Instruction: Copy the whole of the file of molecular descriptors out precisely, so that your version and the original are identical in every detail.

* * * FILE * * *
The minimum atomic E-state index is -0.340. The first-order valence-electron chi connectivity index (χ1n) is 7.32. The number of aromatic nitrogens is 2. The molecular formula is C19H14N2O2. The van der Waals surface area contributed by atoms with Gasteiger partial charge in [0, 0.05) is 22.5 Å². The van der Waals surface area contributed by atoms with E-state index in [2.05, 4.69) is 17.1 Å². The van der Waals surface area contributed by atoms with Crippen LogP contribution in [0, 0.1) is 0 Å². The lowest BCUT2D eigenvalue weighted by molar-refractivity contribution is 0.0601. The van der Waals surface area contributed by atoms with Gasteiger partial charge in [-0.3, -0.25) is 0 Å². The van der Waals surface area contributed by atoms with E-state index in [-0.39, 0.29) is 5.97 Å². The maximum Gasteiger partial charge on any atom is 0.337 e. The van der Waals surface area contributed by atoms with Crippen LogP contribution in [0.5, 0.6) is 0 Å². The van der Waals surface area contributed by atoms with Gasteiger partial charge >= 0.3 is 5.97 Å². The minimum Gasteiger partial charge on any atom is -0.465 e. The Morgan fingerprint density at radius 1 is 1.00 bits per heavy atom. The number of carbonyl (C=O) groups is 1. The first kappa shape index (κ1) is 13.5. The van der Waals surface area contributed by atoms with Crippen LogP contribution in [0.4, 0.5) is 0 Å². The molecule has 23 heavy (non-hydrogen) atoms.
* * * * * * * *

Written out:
The minimum atomic E-state index is -0.340. The first-order valence-electron chi connectivity index (χ1n) is 7.32. The number of aromatic nitrogens is 2. The molecular formula is C19H14N2O2. The van der Waals surface area contributed by atoms with Gasteiger partial charge in [0, 0.05) is 22.5 Å². The van der Waals surface area contributed by atoms with E-state index in [2.05, 4.69) is 17.1 Å². The van der Waals surface area contributed by atoms with Crippen LogP contribution in [0, 0.1) is 0 Å². The lowest BCUT2D eigenvalue weighted by molar-refractivity contribution is 0.0601. The van der Waals surface area contributed by atoms with Gasteiger partial charge in [-0.3, -0.25) is 0 Å². The van der Waals surface area contributed by atoms with E-state index in [-0.39, 0.29) is 5.97 Å². The maximum Gasteiger partial charge on any atom is 0.337 e. The van der Waals surface area contributed by atoms with Crippen LogP contribution in [0.5, 0.6) is 0 Å². The van der Waals surface area contributed by atoms with Gasteiger partial charge >= 0.3 is 5.97 Å². The minimum Gasteiger partial charge on any atom is -0.465 e. The Morgan fingerprint density at radius 1 is 1.00 bits per heavy atom. The number of carbonyl (C=O) groups is 1. The first kappa shape index (κ1) is 13.5. The van der Waals surface area contributed by atoms with Crippen LogP contribution in [0.4, 0.5) is 0 Å². The molecule has 23 heavy (non-hydrogen) atoms.